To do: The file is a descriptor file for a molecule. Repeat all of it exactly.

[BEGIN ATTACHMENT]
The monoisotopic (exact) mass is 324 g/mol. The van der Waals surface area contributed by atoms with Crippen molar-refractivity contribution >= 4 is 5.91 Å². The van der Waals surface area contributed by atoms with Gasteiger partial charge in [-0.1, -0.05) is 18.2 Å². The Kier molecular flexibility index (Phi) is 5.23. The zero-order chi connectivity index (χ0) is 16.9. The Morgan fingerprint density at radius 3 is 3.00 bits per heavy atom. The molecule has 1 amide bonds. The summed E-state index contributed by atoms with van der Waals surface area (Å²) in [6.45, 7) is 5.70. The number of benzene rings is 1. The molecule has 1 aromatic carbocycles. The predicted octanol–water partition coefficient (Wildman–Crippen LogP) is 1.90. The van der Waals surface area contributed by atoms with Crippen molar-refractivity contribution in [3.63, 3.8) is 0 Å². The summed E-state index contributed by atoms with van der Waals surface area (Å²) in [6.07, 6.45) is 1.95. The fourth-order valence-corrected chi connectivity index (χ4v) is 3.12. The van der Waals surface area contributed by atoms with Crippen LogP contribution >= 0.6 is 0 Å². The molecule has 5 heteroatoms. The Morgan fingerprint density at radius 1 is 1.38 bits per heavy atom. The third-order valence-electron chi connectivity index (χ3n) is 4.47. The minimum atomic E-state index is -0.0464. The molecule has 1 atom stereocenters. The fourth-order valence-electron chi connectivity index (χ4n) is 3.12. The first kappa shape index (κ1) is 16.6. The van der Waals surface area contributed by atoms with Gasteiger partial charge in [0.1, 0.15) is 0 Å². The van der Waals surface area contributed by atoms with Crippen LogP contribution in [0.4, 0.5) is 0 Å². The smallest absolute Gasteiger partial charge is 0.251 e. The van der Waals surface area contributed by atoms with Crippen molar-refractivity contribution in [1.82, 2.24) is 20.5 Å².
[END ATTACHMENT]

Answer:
The monoisotopic (exact) mass is 324 g/mol. The van der Waals surface area contributed by atoms with Crippen molar-refractivity contribution >= 4 is 5.91 Å². The van der Waals surface area contributed by atoms with Gasteiger partial charge in [-0.1, -0.05) is 18.2 Å². The Kier molecular flexibility index (Phi) is 5.23. The zero-order chi connectivity index (χ0) is 16.9. The Morgan fingerprint density at radius 3 is 3.00 bits per heavy atom. The molecule has 1 amide bonds. The summed E-state index contributed by atoms with van der Waals surface area (Å²) in [6.45, 7) is 5.70. The number of benzene rings is 1. The molecule has 1 aromatic carbocycles. The predicted octanol–water partition coefficient (Wildman–Crippen LogP) is 1.90. The van der Waals surface area contributed by atoms with Crippen molar-refractivity contribution in [3.63, 3.8) is 0 Å². The summed E-state index contributed by atoms with van der Waals surface area (Å²) in [6.07, 6.45) is 1.95. The fourth-order valence-corrected chi connectivity index (χ4v) is 3.12. The van der Waals surface area contributed by atoms with Crippen LogP contribution >= 0.6 is 0 Å². The molecule has 5 heteroatoms. The Morgan fingerprint density at radius 1 is 1.38 bits per heavy atom. The third-order valence-electron chi connectivity index (χ3n) is 4.47. The minimum atomic E-state index is -0.0464. The molecule has 1 atom stereocenters. The fourth-order valence-electron chi connectivity index (χ4n) is 3.12. The first kappa shape index (κ1) is 16.6. The van der Waals surface area contributed by atoms with Gasteiger partial charge in [0.1, 0.15) is 0 Å². The van der Waals surface area contributed by atoms with Crippen LogP contribution in [0.4, 0.5) is 0 Å². The smallest absolute Gasteiger partial charge is 0.251 e. The van der Waals surface area contributed by atoms with Crippen molar-refractivity contribution in [1.82, 2.24) is 20.5 Å².